Rock’n’roll is a beautiful lie.
A gorgeous, shimmering, inspiring, invigorating, energizing, calming, challenging, reassuringly ordinary beast…but a beautiful lie.
It promises rebellion and engenders conformity; it calls for revolution and settles for a hair dye; it waves the banner of art and flies the flag of the pedestrian; it dresses the common in leather and calls it uncommon, the fascist in cowboy boots and calls him a libertarian; it charges you for the right to hear songs of the free, and it sings of peace and offers nothing but pdfs.
It’s very simple. Music is a brilliant and effective and extremely important element to our social acclamation, even if it’s a liar. In his or her life, a music listener will go through five stages: From infancy to approximately age 10, music is an experience shared with the family; it facilitates the learning of language and shared social customs, and underlines the bonding of the family unit. Second: music becomes a way for an adolescent to differentiate themselves from their family and bond with their peers. This is the time when children share music and affection for musical personalities with others in their peer group, but in a way that excludes the parent. This stage generally lasts until age 12 or 13. When a child reaches puberty and/or that moment when the foreshadows of high school become greater than the shadow of elementary school, Stage Three emerges: having previously utilized music to differentiate themselves from their family and bond with a peer group, a teenager will use music to differentiate themselves from other members of their peer group.
Stage 4, which may emerge as early as 25, but generally settles in around 30, is when we find ourselves less didactic in our choices and more willing to compromise for the sake of expanding our social and economic circles (and because we recognize that perfectly nice and useful people may have very different tastes than ours). Stage 5, which is also nebulous in regard to age of onset, is nostalgia; this is when we happily embrace musical memories from all prior four stages, without the weight of social pressure.
All of this underlines that there is a very positive and necessary function that music plays in all of our lives, from the most rabid record collector to the most casual music fan. But…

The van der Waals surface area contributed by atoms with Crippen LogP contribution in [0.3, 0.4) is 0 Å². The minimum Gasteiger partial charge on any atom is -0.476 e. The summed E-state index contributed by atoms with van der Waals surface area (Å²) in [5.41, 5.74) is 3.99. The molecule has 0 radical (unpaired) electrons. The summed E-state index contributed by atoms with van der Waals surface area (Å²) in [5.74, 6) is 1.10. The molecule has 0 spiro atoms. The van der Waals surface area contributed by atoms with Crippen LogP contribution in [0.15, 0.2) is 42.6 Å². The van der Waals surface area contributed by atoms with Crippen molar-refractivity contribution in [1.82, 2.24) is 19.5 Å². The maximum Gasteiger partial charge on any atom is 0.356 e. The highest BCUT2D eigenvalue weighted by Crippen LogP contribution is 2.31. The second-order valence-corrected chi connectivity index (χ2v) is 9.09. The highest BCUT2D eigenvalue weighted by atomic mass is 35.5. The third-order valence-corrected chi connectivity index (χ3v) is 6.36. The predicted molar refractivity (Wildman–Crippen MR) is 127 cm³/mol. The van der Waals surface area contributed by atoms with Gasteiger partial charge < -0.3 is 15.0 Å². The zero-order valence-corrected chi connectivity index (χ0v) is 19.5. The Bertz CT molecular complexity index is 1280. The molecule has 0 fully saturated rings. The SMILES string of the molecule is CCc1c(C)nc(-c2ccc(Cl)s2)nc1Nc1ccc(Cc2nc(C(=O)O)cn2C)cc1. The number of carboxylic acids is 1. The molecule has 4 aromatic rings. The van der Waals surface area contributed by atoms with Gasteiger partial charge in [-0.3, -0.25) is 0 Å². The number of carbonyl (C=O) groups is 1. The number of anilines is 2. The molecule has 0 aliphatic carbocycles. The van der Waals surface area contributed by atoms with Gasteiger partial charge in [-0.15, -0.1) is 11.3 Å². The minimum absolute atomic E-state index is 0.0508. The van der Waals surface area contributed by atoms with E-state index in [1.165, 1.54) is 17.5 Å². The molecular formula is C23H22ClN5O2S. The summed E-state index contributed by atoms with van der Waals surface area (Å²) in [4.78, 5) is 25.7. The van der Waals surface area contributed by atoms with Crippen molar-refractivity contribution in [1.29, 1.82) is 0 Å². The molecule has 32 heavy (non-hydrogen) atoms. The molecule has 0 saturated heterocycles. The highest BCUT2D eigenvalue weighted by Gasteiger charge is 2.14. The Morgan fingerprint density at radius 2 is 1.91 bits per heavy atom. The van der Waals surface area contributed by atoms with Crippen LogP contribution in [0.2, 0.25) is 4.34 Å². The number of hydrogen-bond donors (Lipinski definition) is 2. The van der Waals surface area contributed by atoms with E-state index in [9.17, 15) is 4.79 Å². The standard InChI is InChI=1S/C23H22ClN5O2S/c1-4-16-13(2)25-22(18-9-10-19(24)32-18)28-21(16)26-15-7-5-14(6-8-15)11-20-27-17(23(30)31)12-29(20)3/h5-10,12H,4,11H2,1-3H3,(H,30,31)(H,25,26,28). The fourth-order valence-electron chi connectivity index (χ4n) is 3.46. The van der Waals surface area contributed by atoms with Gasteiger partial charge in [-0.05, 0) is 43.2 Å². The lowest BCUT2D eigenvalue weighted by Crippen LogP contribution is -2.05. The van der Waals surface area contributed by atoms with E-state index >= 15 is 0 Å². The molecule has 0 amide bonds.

If you’re still with me…
What music is not, however, is an instigator of great social change, nor does it incite revolution; it may be the soundtrack for the great political shifts of the last half- century, but it does not lead or provoke those changes. That is a myth. A haircut is not a revolution; it’s a haircut. The presence of a Doors or Jefferson Airplane song in a documentary about how shitty the Vietnam War was doesn’t mean that anything about that song actually effected the course of the war. The Sex Pistols didn’t incite any true destabilization of the Monarchy or even instruct meaningful dialogue about it; they just incited people to wear t-shirts with a picture of the Queen with a safety pin through her nose.
Music is, at best, a camp follower when it comes to the stirring of rebellion and true cultural shifts, and at worst, false messiahs who may even impede active political and social modification.
Think: if Rock’n’Roll wasn’t a lie, which is to say if it wasn’t a wolf in sheep’s clothing and a sheep in biker’s clothing and a biker in Gandhi’s clothing, if it wasn’t m/billionaire’s pretending to be hobos and Ronald Reagan’s pretending to be Elizabeth Warrens, the biggest bands in the world would be those who only spoke the truth, truths about the deepest art becoming the most meaningful noise; if Rock’n’Roll wasn’t a lie, Suicide would be Bon Jovi, Billy Childish or Jon Langford would be Springsteen, Tony Conrad would the Velvet Underground, and Gerry Hannah would be Billy Joe from Green Day (Hannah is the Vancouver punk rocker and bassist for the Subhumans who spent a decade in jail because he didn’t just sing about taking down big corrupt corporations, he actually tried to bomb them; I’m not advocating that, by any means, I’m just saying let’s see Billy Fucking Joe risk a night in jail by actually trying to turn words into action).